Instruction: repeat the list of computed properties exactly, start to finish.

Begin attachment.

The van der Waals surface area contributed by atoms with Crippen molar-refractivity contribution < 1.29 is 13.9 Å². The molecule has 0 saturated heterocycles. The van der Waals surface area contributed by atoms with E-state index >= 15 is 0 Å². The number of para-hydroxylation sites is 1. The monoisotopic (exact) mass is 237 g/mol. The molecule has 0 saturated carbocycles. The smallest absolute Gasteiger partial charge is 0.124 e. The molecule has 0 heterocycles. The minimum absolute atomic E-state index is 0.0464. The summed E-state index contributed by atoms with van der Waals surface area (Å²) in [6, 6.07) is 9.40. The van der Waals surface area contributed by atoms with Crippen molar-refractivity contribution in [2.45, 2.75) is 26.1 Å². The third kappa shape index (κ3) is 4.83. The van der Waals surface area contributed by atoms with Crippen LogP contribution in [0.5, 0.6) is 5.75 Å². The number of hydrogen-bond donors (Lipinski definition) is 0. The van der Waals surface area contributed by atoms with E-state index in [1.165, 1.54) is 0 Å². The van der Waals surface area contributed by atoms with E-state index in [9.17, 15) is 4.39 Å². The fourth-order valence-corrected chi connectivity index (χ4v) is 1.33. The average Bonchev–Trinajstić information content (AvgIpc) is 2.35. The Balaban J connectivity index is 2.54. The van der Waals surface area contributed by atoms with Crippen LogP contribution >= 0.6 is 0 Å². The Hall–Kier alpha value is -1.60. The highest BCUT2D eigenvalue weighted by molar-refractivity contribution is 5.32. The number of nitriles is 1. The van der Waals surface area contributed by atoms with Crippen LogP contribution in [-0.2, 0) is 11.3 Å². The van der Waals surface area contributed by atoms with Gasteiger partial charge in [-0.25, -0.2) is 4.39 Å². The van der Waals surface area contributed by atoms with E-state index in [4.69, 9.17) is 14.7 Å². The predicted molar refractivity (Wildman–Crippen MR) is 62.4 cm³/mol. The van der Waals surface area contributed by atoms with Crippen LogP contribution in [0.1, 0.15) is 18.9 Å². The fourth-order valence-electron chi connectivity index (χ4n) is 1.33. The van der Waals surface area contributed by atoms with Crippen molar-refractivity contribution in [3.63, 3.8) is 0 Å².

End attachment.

The van der Waals surface area contributed by atoms with Crippen molar-refractivity contribution < 1.29 is 13.9 Å². The molecule has 0 saturated heterocycles. The van der Waals surface area contributed by atoms with E-state index >= 15 is 0 Å². The number of para-hydroxylation sites is 1. The monoisotopic (exact) mass is 237 g/mol. The molecule has 0 saturated carbocycles. The smallest absolute Gasteiger partial charge is 0.124 e. The molecule has 0 heterocycles. The minimum absolute atomic E-state index is 0.0464. The summed E-state index contributed by atoms with van der Waals surface area (Å²) in [6, 6.07) is 9.40. The van der Waals surface area contributed by atoms with Crippen molar-refractivity contribution in [2.45, 2.75) is 26.1 Å². The third kappa shape index (κ3) is 4.83. The van der Waals surface area contributed by atoms with Crippen LogP contribution in [0.5, 0.6) is 5.75 Å². The number of hydrogen-bond donors (Lipinski definition) is 0. The van der Waals surface area contributed by atoms with E-state index in [1.165, 1.54) is 0 Å². The van der Waals surface area contributed by atoms with E-state index in [9.17, 15) is 4.39 Å². The fourth-order valence-corrected chi connectivity index (χ4v) is 1.33. The average Bonchev–Trinajstić information content (AvgIpc) is 2.35. The Balaban J connectivity index is 2.54. The van der Waals surface area contributed by atoms with Crippen LogP contribution >= 0.6 is 0 Å². The Hall–Kier alpha value is -1.60. The highest BCUT2D eigenvalue weighted by molar-refractivity contribution is 5.32. The number of nitriles is 1. The van der Waals surface area contributed by atoms with Crippen LogP contribution in [-0.2, 0) is 11.3 Å². The van der Waals surface area contributed by atoms with Gasteiger partial charge in [-0.25, -0.2) is 4.39 Å². The van der Waals surface area contributed by atoms with E-state index in [4.69, 9.17) is 14.7 Å². The predicted molar refractivity (Wildman–Crippen MR) is 62.4 cm³/mol. The van der Waals surface area contributed by atoms with Crippen LogP contribution in [0.1, 0.15) is 18.9 Å². The fourth-order valence-electron chi connectivity index (χ4n) is 1.33. The van der Waals surface area contributed by atoms with Crippen molar-refractivity contribution in [3.63, 3.8) is 0 Å².